- Plastic recycling machines have been installed in Bhubaneswar station
- The machine can recycle bottles ranging from 200 ml to 2 litres
- People discarding their bottle will receive talk time worth Rs 10
New Delhi: Ran out of your talk time during an important conversation? If you are at Bhubaneswar Railway station then all you need to do is take out that empty plastic bottle in your bag and put in a recycling machine. And voila! You will be rewarded with a recharge of Rs 10 worth of talk time. Taking up innovative measures to encourage people to recycle used plastic bottles, the East Coast Railway has installed a bottle recycling machine in two platforms on the Bhubaneswar railway station. Depositing a discarded bottle will fetch a person mobile talk time worth Rs 10, and this facility can be availed unlimited times, with every plastic bottle dropped in to the recycling machine.
“We have noticed that people would often casually throw plastic water bottles on train tracks, which would soon accumulate into tiny heaps of garbage. Though people would throw discarded bottles in dustbins sometimes, the habit of casually throwing a plastic bottle anywhere within the station premises remained. We thought that if something could be given to them in return for recycling plastic bottles, the habit might change,” said Jaideep Gupta, Divisional Railway Manager, Sambalpur Division, East Coast Railway.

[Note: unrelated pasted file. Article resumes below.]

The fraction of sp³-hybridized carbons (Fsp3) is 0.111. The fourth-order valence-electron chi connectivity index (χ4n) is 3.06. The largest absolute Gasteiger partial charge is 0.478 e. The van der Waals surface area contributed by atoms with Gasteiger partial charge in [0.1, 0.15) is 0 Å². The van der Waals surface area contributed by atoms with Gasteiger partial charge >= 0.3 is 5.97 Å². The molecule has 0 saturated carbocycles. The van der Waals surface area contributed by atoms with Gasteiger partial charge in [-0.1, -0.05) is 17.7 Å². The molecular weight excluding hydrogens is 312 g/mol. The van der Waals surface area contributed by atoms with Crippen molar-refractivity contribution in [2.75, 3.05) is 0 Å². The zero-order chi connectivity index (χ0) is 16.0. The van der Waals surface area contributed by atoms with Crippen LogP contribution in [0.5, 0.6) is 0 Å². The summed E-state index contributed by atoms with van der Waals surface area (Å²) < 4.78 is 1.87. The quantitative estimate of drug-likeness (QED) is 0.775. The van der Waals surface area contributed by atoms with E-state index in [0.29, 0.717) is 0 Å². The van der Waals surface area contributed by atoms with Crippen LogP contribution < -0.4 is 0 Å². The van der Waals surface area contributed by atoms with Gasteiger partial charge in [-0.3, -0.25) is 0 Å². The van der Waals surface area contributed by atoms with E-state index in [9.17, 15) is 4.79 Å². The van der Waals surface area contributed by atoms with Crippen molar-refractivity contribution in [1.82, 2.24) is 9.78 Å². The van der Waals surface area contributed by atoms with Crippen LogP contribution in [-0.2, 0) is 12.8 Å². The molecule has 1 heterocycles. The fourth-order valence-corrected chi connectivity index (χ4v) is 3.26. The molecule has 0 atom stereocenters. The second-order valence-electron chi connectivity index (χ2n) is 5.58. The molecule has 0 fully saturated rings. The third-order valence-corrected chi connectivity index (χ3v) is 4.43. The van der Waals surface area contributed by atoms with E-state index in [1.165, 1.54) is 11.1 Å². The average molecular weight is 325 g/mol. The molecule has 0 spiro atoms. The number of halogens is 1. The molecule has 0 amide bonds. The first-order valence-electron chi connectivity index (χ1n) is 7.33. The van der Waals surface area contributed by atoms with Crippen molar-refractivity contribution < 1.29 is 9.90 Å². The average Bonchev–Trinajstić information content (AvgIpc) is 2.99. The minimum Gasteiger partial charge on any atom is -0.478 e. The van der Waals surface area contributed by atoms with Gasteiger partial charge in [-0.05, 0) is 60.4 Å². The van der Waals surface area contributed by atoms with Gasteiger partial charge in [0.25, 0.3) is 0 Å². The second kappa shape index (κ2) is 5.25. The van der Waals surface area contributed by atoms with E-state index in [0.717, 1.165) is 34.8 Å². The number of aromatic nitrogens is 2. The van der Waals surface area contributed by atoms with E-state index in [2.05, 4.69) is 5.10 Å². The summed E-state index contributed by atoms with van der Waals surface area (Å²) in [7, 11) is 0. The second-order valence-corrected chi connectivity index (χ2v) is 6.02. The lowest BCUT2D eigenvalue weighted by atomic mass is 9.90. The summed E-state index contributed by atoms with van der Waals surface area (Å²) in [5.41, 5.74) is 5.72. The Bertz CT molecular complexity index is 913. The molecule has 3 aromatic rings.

The machine installed has the capacity to crush and shred bottles with capacity ranging from 200 mililitres to 2 litres. Once a plastic bottle is put inside the machine, the person putting in the bottle will be asked to provide his/her contact details. A message on behalf of the East Coast Railway will be sent to the person and he/she can use the code in the message to earn the Rs 10 worth of talk time through any of the payment wallets used for recharging.
The Bhubaneswar Railways Station has already started collecting the shredded bottles from the machines and plans to use these to manufacture cutlery, carpets or bags and sell them within the station premises. The station authorities also have long-term plans of using the recycled plastic to make toilet cabinets.
We are hopeful that the amount of waste generated in the station would be reduced significantly. The burden on waste transport vehicles will come down as we are hoping that discarded plastic bottles will all be deposited in the machines by commuters, said Mr Gupta.
Already installed in the Puri railway station, Bhubaneswar becomes the second railway station to have such recycling machines installed. The East Coast Railway is closely monitoring the success of these machines and is planning to get them installed across all major stations in the East Coast Railway network.